Russia deploys warships to Syria coast after Turkey loses 33 soldiers in attack

Turkish President Recep Tayyip Erdogan is looking toward the West for support, and at his country's request NATO will be holding a meeting on the situation.
Image: The Russian Navy's frigate Admiral Makarov sets sail in the Bosphorus, on its way to the Mediterranean Sea, in Istanbul
The Russian navy's frigate Admiral Makarov sets sail in the Bosporus on its way to the Mediterranean Sea on Friday.Yoruk Isik / Reuters

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By Matthew Bodner

LONDON — Russia on Friday announced it had dispatched two state-of-the-art warships to the Middle East after an attack in Syria killed 33 Turkish soldiers.

Videos posted on social media showed two of Russia's newest guided missile frigates, the Admiral Grigorovich and the Admiral Makarov, making their way through the Bosporus, a Turkish-controlled chokepoint that runs through Istanbul, on their way to the Syrian coast.

Though Russia and Turkey have seen a rapprochement in recent years, much to the chagrin of the U.S. and its NATO allies, the two sides pursue opposing goals in Syria. Moscow backs Syrian President Bashar al-Assad, while Ankara backs rebel groups opposing him in northern Syria.

Turkey has beefed up its support — both in men and material — for rebel forces in the face of a Syrian regime assault on the last remaining opposition stronghold in Idlib province. The escalation of violence has again highlighted Russia's and Turkey's conflicting interests in Syria.

A U.S. State Department official told reporters Friday that it remained unclear who had launched the strike that killed Turkish troops, but that Russia was known to work closely with the Assad regime.

"At every level, every military action, seemingly however minor, is coordinated by Russian commanders," said the official.

The Trump administration was exploring ways to assist Turkey, the official said, but "military moves by American units" were not being contemplated.

"As a NATO ally and a major foreign military sales partner," said the official, "we have information sharing and equipment relationships with the Turks. We are looking at what we can do on an urgent basis right now to help them."

The Russian defense ministry said Friday that the Turkish forces in Idlib came under Syrian government fire while operating alongside "terrorist formations" near the settlement of Behun, referring to Turkish-backed rebels.

"[Russian forces] have constantly requested and confirmed with their Turkish colleagues the coordinates of the location of all units of the Turkish armed forces positioned near the areas of terrorist actions," the Russian statement said.

The statement said that Turkey failed to notify Russia that its troops were operating in the region while simultaneously denying that any Russian aircraft were conducting strikes in the region.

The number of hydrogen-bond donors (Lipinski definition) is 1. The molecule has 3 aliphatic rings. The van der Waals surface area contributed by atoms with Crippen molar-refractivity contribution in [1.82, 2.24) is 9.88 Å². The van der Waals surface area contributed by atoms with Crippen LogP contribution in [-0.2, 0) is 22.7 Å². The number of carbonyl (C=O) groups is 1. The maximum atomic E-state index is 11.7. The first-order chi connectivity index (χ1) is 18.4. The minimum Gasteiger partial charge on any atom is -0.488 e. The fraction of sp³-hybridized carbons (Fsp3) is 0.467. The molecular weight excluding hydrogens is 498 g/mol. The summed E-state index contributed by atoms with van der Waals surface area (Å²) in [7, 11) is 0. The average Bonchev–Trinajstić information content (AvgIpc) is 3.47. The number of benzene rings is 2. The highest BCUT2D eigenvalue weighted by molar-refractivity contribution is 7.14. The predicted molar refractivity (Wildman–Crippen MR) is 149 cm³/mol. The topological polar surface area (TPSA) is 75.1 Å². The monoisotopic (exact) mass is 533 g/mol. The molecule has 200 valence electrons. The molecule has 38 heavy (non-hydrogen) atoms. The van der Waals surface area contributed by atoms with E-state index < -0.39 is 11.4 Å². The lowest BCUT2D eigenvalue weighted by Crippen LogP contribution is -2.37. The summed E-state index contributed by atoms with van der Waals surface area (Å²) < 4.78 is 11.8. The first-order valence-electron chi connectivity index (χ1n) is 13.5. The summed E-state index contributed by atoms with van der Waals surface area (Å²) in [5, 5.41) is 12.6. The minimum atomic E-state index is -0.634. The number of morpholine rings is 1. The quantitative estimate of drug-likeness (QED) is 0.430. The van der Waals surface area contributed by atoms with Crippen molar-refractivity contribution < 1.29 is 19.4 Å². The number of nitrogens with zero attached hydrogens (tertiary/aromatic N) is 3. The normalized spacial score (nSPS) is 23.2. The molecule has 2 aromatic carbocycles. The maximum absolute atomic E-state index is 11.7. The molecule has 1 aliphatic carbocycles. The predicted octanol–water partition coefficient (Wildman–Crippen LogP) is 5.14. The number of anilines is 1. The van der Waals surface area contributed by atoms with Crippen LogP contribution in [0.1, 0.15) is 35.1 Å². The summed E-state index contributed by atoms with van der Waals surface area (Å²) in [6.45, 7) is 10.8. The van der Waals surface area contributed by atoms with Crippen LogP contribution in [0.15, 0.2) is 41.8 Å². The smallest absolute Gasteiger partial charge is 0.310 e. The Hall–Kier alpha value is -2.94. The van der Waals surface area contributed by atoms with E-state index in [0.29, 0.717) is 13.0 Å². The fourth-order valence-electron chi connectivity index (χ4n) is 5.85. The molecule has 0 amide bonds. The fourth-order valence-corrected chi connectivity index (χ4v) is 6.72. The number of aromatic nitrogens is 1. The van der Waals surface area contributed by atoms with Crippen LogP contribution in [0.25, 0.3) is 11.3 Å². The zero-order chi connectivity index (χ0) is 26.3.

Russian Foreign Minister Sergey Lavrov, speaking at a press conference Friday, expressed his condolences for the Turkish soldiers, but noted that the incident would have been prevented if Ankara had honored a deconflict agreement between the two militaries in the region.

He also said presidents Vladimir Putin and Erdogan have spoken about the situation. In a separate statement, the Kremlin said they agreed on the need for a new arrangement to avert clashes. Turkey said the leaders agreed to meet as soon as possible.

Elsewhere E.U. foreign policy chief Josep Borrell warned on Twitter that there was "a risk of sliding into a major open international military confrontation."

He added: "It is also causing unbearable humanitarian suffering and putting civilians in danger."

The deployment Friday of Russian ships, capable of firing guided cruise missiles at land targets, comes as Turkey mulls over possible responses to the killing of its soldiers by Russian-backed Syrian forces Thursday — including the possibility of a wider Turkish assault on Syrian forces in Idlib.

Turkey-backed Syrian fighters rest in the town of Saraqib in Syria's Idlib province on Thursday.Bakr Alkasem / AFP - Getty Images

Military tensions last flared in 2017, when Turkey shot down a Russian aircraft that strayed into Turkish airspace while conducting bombing runs on Ankara-backed rebel forces in northwestern Syria, raising the specter of broader conflict between Europe's two largest militaries.

Turkey ultimately backed down from that standoff and signed on to purchase Russian S-400 air defense systems. Since then, Putin and Erdogan have made a show of fostering closer ties – at the expense of Turkey's relations with NATO.

But now, with tensions again flaring with Russia, Erdogan is looking West for support. At Turkey's request, NATO will be holding a meeting to consult with Ankara on the situation in Syria on Friday.

Dan De Luce and Reuters contributed.